The People of America's Oil and Natural Gas Indusry

Yesterday on the Hill

Jane Van Ryan

Jane Van Ryan
Posted September 11, 2009

Yesterday, API Chairman J. Larry Nichols told Congress that the Obama administration's $80 billion tax increase on America's oil and natural gas industry is based on myths and would result in less oil and natural gas for consumers, higher energy costs and kill jobs at a time when the nation's economy needs all the help it can get.

Other witnesses who testified to the Subcommittee on Energy, Natural Resources and Infrastructure of the Senate Finance Committee included:

  • Alan Krueger, assistant secretary for economic policy, Treasury Department;
  • Stephen Brown, nonresident fellow, Resources for the Future;
  • Calvin Johnson, professor of law, University of Texas School of Law;
  • Kevin Book, managing director, ClearView Energy Partners LLC; and
  • Henry Kleemeier, chairman, Independent Petroleum Association of America.

In his remarks, Nichols noted that these proposals are anti-jobs, anti-consumer and anti-energy. "History has shown that increasing taxes on the oil and natural gas industry negatively affects consumers, businesses and the economy. They will depress investment in new domestic oil and natural gas projects, weaken the nation's energy security and make it more difficult to achieve economic recovery," he said.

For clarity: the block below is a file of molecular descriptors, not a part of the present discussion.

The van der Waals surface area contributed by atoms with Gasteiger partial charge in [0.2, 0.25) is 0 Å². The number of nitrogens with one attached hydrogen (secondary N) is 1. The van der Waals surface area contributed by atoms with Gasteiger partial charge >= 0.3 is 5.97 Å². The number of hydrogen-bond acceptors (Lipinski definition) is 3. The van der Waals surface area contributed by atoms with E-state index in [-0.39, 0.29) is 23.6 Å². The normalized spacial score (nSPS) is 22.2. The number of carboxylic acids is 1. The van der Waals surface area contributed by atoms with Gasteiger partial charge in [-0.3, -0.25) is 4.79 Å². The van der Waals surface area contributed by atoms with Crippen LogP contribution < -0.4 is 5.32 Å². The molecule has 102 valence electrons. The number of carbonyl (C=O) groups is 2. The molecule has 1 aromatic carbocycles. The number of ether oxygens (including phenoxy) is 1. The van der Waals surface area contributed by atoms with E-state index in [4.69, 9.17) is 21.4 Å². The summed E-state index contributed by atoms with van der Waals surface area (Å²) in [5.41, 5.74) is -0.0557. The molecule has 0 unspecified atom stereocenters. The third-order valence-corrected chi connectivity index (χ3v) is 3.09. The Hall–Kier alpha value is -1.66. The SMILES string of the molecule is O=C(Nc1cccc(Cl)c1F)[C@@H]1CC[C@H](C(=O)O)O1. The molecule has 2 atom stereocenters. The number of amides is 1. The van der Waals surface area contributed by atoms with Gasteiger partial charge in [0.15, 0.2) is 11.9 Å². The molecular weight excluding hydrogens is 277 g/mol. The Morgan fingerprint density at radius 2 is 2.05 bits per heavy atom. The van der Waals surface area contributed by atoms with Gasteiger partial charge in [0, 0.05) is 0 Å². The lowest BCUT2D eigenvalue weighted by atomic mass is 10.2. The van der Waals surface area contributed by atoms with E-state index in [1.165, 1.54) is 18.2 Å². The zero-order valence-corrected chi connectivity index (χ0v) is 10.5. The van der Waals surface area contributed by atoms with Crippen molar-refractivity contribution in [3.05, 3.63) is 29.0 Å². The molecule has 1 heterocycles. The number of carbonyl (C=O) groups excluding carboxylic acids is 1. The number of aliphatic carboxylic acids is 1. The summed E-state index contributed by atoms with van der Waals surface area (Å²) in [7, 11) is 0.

Kevin Book added, "After all, at this point in our nation's economic history, it seems equally irrational to demonize the taxes that will fund government operations as it is does to demonize the fossil energy that will power our economic recovery."

For more information on the hearing, read Larry Nichols' testimony and remarks from other witnesses.

Also, visit the Action Center and tell the administration and Congress that American families and businesses can not afford higher taxes.

ABOUT THE AUTHOR

Jane Van Ryan was formerly senior communications manager and new media advisor at the American Petroleum Institute (API), where she wrote blog posts and produced podcasts and videos. Before coming to API, Jane managed communications for a large science and engineering corporation, and for a top-tier research and engineering university. A few years ago, you might have seen her in your living room when she delivered the news on television. Jane officially retired from API in 2011 and now freelances as an independent communications consultant when not gardening at her farm in Virginia.